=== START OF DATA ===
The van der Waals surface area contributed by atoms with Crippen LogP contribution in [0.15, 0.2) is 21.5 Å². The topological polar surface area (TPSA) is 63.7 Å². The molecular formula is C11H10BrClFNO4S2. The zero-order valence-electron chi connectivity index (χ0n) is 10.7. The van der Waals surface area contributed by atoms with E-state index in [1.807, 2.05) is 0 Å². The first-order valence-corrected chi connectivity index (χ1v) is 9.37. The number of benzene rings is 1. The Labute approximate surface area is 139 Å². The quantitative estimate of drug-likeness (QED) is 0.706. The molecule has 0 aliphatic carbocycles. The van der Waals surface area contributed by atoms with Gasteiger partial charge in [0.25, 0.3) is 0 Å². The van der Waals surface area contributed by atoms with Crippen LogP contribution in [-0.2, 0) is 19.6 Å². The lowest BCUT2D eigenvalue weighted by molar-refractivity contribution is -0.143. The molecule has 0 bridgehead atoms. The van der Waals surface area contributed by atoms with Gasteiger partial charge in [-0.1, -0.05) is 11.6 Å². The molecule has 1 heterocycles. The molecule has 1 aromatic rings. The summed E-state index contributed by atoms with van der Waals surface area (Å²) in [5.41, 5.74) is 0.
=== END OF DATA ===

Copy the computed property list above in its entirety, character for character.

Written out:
The van der Waals surface area contributed by atoms with Crippen LogP contribution in [0.15, 0.2) is 21.5 Å². The topological polar surface area (TPSA) is 63.7 Å². The molecular formula is C11H10BrClFNO4S2. The zero-order valence-electron chi connectivity index (χ0n) is 10.7. The van der Waals surface area contributed by atoms with E-state index in [1.807, 2.05) is 0 Å². The first-order valence-corrected chi connectivity index (χ1v) is 9.37. The number of benzene rings is 1. The Labute approximate surface area is 139 Å². The quantitative estimate of drug-likeness (QED) is 0.706. The molecule has 0 aliphatic carbocycles. The van der Waals surface area contributed by atoms with Gasteiger partial charge in [0.25, 0.3) is 0 Å². The van der Waals surface area contributed by atoms with Crippen LogP contribution in [-0.2, 0) is 19.6 Å². The lowest BCUT2D eigenvalue weighted by molar-refractivity contribution is -0.143. The molecule has 0 bridgehead atoms. The van der Waals surface area contributed by atoms with Gasteiger partial charge in [-0.1, -0.05) is 11.6 Å². The molecule has 1 heterocycles. The molecule has 1 aromatic rings. The summed E-state index contributed by atoms with van der Waals surface area (Å²) in [5.41, 5.74) is 0.